December 25, 2017
“Into this world, this demented inn in which there is absolutely no room for him at all, Christ comes uninvited.”
Fr. Thomas Merton, OCSO
The tradition of Las Posadas recalls the difficulty Mary and Joseph had in finding a place of lodging in the town of Bethlehem. Fr. Thomas Merton, the Trappist priest, poet and social commentator saw in that event a symbol of the world’s rejection of God. This fallen world is “a demented inn,” where everything that is of God is either ignored, resisted, opposed, or persecuted. Any person, even the saint, who is born under the curse of original sin, experiences the initial approach of God as something foreign, even frightening. God is an existential threat to the world-as-it-is, because He always invites us to a different world; a world of “the reign of God” or “the kingdom of God.”
Entering that kingdom means leaving the old world, the old way of seeing and doing things, the way that we’ve grown accustomed to and comfortable with. Even if we’re miserable, it’s a known misery, and there may be a kind of comfort in its predictability. Why else do people from alcoholic families so often marry an alcoholic? Why else do so many people (women, mostly) stay with abusive partners? Why else do we keep trying to settle problems through war, when even the first world war - “the war to end all wars” - failed to keep that promise?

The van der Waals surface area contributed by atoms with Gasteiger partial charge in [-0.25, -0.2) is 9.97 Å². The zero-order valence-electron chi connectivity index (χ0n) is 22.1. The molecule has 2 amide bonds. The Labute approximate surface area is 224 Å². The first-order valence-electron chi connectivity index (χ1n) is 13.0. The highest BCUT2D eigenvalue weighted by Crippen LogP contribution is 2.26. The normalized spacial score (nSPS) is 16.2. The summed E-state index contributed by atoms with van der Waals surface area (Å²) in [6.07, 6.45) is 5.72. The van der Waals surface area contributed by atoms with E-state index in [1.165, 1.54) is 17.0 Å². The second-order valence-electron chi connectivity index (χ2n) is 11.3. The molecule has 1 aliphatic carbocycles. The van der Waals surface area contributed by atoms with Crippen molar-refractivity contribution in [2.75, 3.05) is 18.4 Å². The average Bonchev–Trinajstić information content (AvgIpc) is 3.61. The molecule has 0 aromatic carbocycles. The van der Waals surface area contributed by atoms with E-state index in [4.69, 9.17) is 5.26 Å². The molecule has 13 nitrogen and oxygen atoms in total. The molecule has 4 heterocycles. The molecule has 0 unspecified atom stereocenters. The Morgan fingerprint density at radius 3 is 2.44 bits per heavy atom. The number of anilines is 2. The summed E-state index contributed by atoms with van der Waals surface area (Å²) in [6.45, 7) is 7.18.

There’s no room for Jesus in the lives of the wealthy and complacent. Why change when there’s an illusion of control and security to hold on to?
There’s no room for Jesus in the lives of the poor if he will not immediately bring a change of fortune – or even promise to do that.
There’s no comfortable space for God in the life of any descendant of Adam, because God is not satisfied with a little corner, with a spare guestroom in the heart. God knocks on the door and not only wants to come into our heart, but rearrange the furniture and maybe even hold an estate sale until there’s nothing left of the old heart and the old life. “I will give you a new heart and put a new spirit in you” (Ezekiel 36:26) can be heard as both a promise and a threat.
Mary and Joseph continue to bring Jesus to us who are the innkeepers of our own hearts, full of noisy guests: plans, distractions, attractions, grudges, and more. May we have the courage to invite in Him Who humbly approaches us uninvited.